There is not one standardised way in which to measure quality of care, and each method has strengths and limitations. Ideally, it would be desirable that patients’ evaluation of their experiences with health care were congruent to other quality measures of practice care, to provide feedback to health care providers. Previous research has demonstrated few associations between objective quality measures and patients’ satisfaction [32–34, 45]. Wensing et al. stated that patients may assess care differently from recommended care strategies . Furthermore, it has been argued that patients value humanistic and affective items (e.g. staff’s friendliness) more than items concerning organization and governance , and that patient assessments depend on the personal relationship to the practice team where trust, loyalty and positive regard may influence the assessment [34, 47]. In addition, several processes and structures of care are outside the direct experience or observation of patients, and not all patients are capable of understanding the risks and benefits of clinical choices [35, 48]. The quality of providers’ performance may not be reflected in patients’ perceptions if general satisfaction scores that summarize the assessment of different health care processes into one global score are used . The lack of positive association between quality measurement from the patients’ perspective and other quality measures of practice performance may be due to different underlying theoretical constructs of various instruments being used to assess patient perspectives [42, 49]. Patient satisfaction may reflect the relationship between patient and practice team, which is dependent on patient and practice characteristics, whereas patient experiences with care may focus on organisational and procedural aspects of care . The PACIC instrument predominantly questions the receipt of specific clinical processes of care. The underlying theoretical construct of the PACIC is the CCM; a patient centred care approach that is proactive, planned and includes goal setting, problem-solving and follow-up support. Therefore, positive association of patients’ perspectives with practice quality measures can be explained, as the quality indicators of practice organisation and chronic care used during this study could be related to these proactive CCM elements . As patient experience is an important component of quality of care, and patient involvement is central to achieving good outcomes, future research is necessary to specify the constructs of patient assessment instruments that are required to obtain valid and reliable patient judgements of health care processes, particularly if patient experience is used within pay for performance systems .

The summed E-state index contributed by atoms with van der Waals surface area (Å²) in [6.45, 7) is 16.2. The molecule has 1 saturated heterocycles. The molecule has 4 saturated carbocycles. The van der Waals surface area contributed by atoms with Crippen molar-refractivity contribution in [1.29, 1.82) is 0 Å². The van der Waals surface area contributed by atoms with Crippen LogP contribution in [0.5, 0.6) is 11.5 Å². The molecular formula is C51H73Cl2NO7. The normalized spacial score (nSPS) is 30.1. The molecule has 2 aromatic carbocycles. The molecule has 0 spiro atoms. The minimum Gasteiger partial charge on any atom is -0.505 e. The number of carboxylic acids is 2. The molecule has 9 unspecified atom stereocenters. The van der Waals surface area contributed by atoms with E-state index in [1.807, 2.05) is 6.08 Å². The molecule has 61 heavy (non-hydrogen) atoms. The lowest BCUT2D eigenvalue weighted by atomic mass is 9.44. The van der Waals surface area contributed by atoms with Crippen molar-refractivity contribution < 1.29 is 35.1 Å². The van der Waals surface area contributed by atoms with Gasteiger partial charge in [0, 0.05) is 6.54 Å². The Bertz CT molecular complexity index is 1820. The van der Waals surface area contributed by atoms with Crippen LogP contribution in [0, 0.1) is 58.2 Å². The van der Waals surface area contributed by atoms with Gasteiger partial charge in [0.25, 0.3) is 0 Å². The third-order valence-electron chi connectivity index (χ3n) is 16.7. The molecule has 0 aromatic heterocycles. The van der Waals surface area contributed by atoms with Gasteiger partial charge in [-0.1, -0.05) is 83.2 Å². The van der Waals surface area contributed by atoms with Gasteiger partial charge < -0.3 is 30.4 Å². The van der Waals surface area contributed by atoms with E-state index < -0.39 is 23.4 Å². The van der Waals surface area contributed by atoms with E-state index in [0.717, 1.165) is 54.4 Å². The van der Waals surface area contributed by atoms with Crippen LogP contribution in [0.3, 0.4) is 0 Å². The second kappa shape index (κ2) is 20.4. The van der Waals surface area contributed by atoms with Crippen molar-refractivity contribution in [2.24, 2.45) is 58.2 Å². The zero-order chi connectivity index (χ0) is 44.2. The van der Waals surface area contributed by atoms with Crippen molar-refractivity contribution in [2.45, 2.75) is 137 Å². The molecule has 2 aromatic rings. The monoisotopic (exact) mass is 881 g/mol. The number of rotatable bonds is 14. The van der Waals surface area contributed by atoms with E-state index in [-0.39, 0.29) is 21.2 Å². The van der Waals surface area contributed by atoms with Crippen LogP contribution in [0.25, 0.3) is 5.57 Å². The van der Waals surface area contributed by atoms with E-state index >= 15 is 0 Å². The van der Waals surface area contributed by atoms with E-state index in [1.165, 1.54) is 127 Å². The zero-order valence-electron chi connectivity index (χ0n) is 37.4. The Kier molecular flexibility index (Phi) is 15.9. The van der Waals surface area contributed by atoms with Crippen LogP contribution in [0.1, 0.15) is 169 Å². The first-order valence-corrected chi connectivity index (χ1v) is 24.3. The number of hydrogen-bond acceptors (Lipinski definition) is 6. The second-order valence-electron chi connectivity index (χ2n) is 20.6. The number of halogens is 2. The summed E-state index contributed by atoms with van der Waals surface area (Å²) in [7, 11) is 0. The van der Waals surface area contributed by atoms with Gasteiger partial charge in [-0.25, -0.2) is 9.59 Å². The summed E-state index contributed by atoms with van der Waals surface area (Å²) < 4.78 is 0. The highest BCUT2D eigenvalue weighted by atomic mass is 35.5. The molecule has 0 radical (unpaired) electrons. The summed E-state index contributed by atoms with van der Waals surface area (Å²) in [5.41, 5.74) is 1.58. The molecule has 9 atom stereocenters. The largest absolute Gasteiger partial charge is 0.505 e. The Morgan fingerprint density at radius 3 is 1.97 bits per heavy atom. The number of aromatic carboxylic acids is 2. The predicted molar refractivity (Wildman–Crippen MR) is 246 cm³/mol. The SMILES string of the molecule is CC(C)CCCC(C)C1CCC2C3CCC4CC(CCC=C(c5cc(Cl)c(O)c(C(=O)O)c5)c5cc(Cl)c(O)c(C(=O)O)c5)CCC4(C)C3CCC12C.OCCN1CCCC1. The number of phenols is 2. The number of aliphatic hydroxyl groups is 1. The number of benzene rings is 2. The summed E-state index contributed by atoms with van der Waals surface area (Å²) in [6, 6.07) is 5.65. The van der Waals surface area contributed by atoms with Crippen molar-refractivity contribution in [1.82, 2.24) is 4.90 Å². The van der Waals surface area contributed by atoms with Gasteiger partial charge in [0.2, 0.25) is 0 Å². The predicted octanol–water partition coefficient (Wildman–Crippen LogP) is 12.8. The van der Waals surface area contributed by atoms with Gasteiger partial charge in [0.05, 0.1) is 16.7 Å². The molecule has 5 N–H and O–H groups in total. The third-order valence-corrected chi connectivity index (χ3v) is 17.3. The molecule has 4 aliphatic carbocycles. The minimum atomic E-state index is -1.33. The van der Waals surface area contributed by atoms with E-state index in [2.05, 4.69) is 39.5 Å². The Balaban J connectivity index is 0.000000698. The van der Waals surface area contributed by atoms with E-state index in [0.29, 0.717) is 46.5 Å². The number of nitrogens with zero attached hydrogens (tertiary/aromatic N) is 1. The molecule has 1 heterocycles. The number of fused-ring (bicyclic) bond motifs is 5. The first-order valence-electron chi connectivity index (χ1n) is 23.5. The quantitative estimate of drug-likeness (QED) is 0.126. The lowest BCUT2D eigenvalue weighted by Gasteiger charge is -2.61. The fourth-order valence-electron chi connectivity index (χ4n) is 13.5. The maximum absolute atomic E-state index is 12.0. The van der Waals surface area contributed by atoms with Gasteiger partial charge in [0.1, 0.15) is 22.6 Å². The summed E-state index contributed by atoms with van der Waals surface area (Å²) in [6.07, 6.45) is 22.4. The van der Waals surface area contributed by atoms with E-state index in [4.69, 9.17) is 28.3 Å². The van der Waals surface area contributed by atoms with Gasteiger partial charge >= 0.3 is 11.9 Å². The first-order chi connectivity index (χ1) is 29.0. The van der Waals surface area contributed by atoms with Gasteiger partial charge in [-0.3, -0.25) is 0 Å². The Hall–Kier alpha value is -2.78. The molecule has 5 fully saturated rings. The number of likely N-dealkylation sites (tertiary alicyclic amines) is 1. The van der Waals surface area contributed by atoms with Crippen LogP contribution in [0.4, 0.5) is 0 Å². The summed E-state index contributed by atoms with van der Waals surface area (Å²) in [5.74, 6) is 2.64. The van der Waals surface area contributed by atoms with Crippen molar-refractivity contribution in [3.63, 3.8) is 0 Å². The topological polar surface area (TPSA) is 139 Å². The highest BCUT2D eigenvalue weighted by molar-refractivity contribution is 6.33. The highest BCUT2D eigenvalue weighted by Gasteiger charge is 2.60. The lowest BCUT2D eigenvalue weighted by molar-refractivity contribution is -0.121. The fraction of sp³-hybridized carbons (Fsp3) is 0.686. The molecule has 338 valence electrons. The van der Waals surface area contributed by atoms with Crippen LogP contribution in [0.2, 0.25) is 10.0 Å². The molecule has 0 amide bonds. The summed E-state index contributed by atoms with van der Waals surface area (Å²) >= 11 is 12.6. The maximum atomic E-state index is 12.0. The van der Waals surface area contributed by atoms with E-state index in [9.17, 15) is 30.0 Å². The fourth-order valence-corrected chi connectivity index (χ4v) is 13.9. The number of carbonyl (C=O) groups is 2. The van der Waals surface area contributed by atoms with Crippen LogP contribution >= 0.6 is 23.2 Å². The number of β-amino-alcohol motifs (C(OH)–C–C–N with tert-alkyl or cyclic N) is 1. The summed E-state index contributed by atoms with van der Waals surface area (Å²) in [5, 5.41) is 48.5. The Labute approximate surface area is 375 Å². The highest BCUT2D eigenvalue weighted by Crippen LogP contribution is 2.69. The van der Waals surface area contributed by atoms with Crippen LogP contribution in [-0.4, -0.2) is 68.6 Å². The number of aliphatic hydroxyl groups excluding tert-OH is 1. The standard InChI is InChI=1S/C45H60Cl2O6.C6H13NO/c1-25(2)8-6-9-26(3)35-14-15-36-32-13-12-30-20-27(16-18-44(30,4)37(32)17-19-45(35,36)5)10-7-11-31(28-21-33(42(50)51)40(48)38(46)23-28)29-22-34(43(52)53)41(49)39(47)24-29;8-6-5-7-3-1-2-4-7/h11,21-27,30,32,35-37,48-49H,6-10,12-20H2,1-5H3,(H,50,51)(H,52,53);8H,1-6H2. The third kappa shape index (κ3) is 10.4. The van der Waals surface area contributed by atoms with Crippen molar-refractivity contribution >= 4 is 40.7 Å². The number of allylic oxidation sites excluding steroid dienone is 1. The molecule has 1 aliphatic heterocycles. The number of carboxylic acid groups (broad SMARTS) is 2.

Strengths and limitations
The EPA cardio study is one of the largest international studies concerning management of cardiovascular care in European primary care . To eliminate different health care effects, countries with strong primary health care systems (UK, the Netherlands) and countries characterized by a weaker primary care orientation  were included, and multilevel modelling was used to adjust for these differences. We used validated patient measures and assessed practice quality indicators through well-proven means [24, 25]. All measures were pilot tested before being included in this study .
However, in Germany, Austria and Switzerland it was difficult to enrol 36 practices per country, as intended in the study protocol. As the PACIC instrument was only validated in three languages, countries such as France and Slovenia were excluded, decreasing the number of eligible patients. As we used an observational design, it was not possible to demonstrate a causal relationship between included characteristics or measures and patients’ perceived quality of care.